How can i get know what color the syntax highlight is using?
i want to change some color of syntax highlight. i knew there is a rgb database
in X and i can touch it. the problem of the solution is, i wouldn't know what's
the name of the color i want to change.
currently, there are two colors i dont like. the first, those very dark blue
used for comments of c/c++ code; second, the color use to highlight
search-matched word in a file -- it's too ligh to see the word itself.
thanks in advance.
steven woody (id: narke)
Jesse: I heard this story once about when the Germans were occupying
Paris and they had to retreat back. They wired Notre Dame to blow,
but they had to leave one guy in charge of hitting the switch. And
the guy, the soldier, he couldn't do it. You know, he just sat
there, knocked out by how beautiful the place was. And then when
the allied troops came in, they found all the explosives just
lying there and the switch unturned, and they found the same thing
at Sacre Couer, Eiffel Tower. Couple other places I think...
Celine: Is that true?
Jesse: I don't know. I always liked the story, though.
Re: How can i get know what color the syntax highlight is using?
I concur with your opinion regarding the comment highlight color.
Here's my solution, that I use across three disparate platforms:
if $TERM == "cygwin"
hi Comment ctermfg=0 cterm=bold
if $TERM == "teraterm"
hi SpecialKey ctermfg=7
hi Comment ctermfg=0 cterm=bold
hi DiffText ctermfg=0 cterm=NONE
if $TERM_PROGRAM == "Apple_Terminal"
hi Comment ctermbg=0 ctermfg=8 cterm=NONE
hi search ctermfg=0
hi Folded term=NONE ctermfg=7 ctermbg=4
> i want to change some color of syntax highlight. i knew there
> is a rgb database in X and i can touch it. the problem of the
> solution is, i wouldn't know what's the name of the color i
> want to change.
> currently, there are two colors i dont like. the first, those
> very dark blue used for comments of c/c++ code; second, the
> color use to highlight search-matched word in a file -- it's
> too ligh to see the word itself.
Generally one doesn't want to bung with the system files,
redefining the name of, say "cerulian" to some other color.
To change your colors, you can either pick an entirely new
colorsheme, or tweak one that you otherwise like.
To see what colorschemes you have available, type ":colorscheme "
and then hit control+D. This will list the ones you have on your
system. If you find one you like (such as "elflord"), you can
just use that by doing
(or to make it perm., put "colorscheme elflord" in your vimrc file).
If you have one that you *mostly* like, but want to change/tweak
a bit, you can copy the colorscheme to your $HOME/.vim/colors
directory, rename it, and edit it to your heart's desire.
Be sure to change the value of
to that of your file. I've gone the latter route to the extreme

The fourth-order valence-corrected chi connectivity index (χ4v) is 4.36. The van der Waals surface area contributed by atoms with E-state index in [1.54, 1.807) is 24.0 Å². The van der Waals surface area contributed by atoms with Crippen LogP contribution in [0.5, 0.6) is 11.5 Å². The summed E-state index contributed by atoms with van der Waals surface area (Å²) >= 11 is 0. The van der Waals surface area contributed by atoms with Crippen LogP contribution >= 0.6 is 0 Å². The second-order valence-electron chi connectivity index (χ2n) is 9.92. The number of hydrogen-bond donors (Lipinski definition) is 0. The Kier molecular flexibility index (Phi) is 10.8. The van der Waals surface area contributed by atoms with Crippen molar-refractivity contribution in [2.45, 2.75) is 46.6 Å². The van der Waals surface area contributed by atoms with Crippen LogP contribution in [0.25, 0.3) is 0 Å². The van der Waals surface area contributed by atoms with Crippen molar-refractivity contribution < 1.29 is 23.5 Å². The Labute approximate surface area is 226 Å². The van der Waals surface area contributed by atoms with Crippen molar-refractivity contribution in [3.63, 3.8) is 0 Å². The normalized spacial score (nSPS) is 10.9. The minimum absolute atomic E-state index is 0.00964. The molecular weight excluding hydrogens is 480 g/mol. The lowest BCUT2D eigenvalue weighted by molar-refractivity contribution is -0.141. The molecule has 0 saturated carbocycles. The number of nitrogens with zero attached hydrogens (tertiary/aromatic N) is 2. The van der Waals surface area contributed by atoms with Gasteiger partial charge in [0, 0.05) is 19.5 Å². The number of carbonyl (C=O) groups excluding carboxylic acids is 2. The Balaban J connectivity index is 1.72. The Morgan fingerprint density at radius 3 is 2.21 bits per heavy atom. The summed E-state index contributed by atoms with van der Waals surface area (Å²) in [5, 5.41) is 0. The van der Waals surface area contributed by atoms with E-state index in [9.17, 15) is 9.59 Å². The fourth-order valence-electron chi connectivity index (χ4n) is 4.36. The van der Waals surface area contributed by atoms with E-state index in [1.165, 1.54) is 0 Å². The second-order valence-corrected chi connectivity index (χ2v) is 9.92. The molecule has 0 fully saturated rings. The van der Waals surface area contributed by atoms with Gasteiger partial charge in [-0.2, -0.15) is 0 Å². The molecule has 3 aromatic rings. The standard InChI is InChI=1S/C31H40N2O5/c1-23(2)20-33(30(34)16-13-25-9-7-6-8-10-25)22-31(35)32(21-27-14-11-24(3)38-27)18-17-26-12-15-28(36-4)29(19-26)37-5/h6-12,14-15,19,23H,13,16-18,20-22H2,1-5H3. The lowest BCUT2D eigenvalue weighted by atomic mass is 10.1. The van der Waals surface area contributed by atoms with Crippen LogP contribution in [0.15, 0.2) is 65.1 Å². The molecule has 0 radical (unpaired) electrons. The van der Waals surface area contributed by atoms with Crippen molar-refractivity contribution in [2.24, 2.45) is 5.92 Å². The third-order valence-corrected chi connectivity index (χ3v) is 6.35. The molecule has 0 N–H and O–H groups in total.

and have my own colorscheme, setting all the colors I prefer.
If you don't know your current colorscheme, you can simply do
Alternatively, you may like some colorscheme, except for a few colors,
or perhaps you'd like to come up with your own colorscheme. For that
purpose you may wish to use hicolors.vim, a plugin which shows you the
standard syntax highlighting group names in their own currently
colorscheme-assigned colors, plus gives you can editor so you can modify
them. That plugin is available at:
On 2005-11-04, Steven Woody <[hidden email]> wrote:
> i want to change some color of syntax highlight. i knew there is a rgb database
> in X and i can touch it. the problem of the solution is, i wouldn't know what's
> the name of the color i want to change.
> currently, there are two colors i dont like. the first, those very dark blue
> used for comments of c/c++ code; second, the color use to highlight
> search-matched word in a file -- it's too ligh to see the word itself.
> thanks in advance.
I agree with others that changing your colorscheme is the easiest
approach. However, that will only get you so far when using a
terminal such as a 16-color xterm. You are limited to the 16 colors
of the xterm's palette.
You can see the colors available by following the instructions at
":help colortest.vim". You can see how vim selects these colors
from the terminal's palette by executing ":hi". Note that the GUI
colors (guifg and guibg) have names while the color terminal colors
(ctermfg and ctermbg) have numbers. The numbers used depend on the
number of colors the terminfo database says your terminal ($TERM)
supports. If you're interested, you can find this out by executing
":set t_Co?". When I do this I get "t_Co=16".
At the bottom of the list returned by ":hi" you will see a set like
Depending on the filetype being edited, the ":hi" list should also
include a definition for the Comment highlight, which by default is:
Comment xxx term=bold ctermfg=4 guifg=Blue
So you can see that on a color terminal, by default, vim uses color
number 4 for comments, which is supposed to be a dark blue.
I always have my xterms set to use a black background. On my
system, color number 4 is so dark as to be useless, so I've
lightened it. You can choose the 8 or 16 colors of your terminal
from the X server's huge palette with statements like these in your
where the right side can be a color name from rgb.txt or a
red-green-blue triplet in hex.
An application such as kcolorchooser can help you tweak the red,
green and blue components for a color you like.
Using the ~/.Xdefaults file this way has helped make the colored
text in vim more readable, but that in mutt and tin more readable,
The highlight that vim uses to highlight search matches is Search
and by default is:
Search xxx term=reverse ctermbg=11 guibg=Yellow
If I'm using PuTTY, I change this with this in my ~/.vimrc: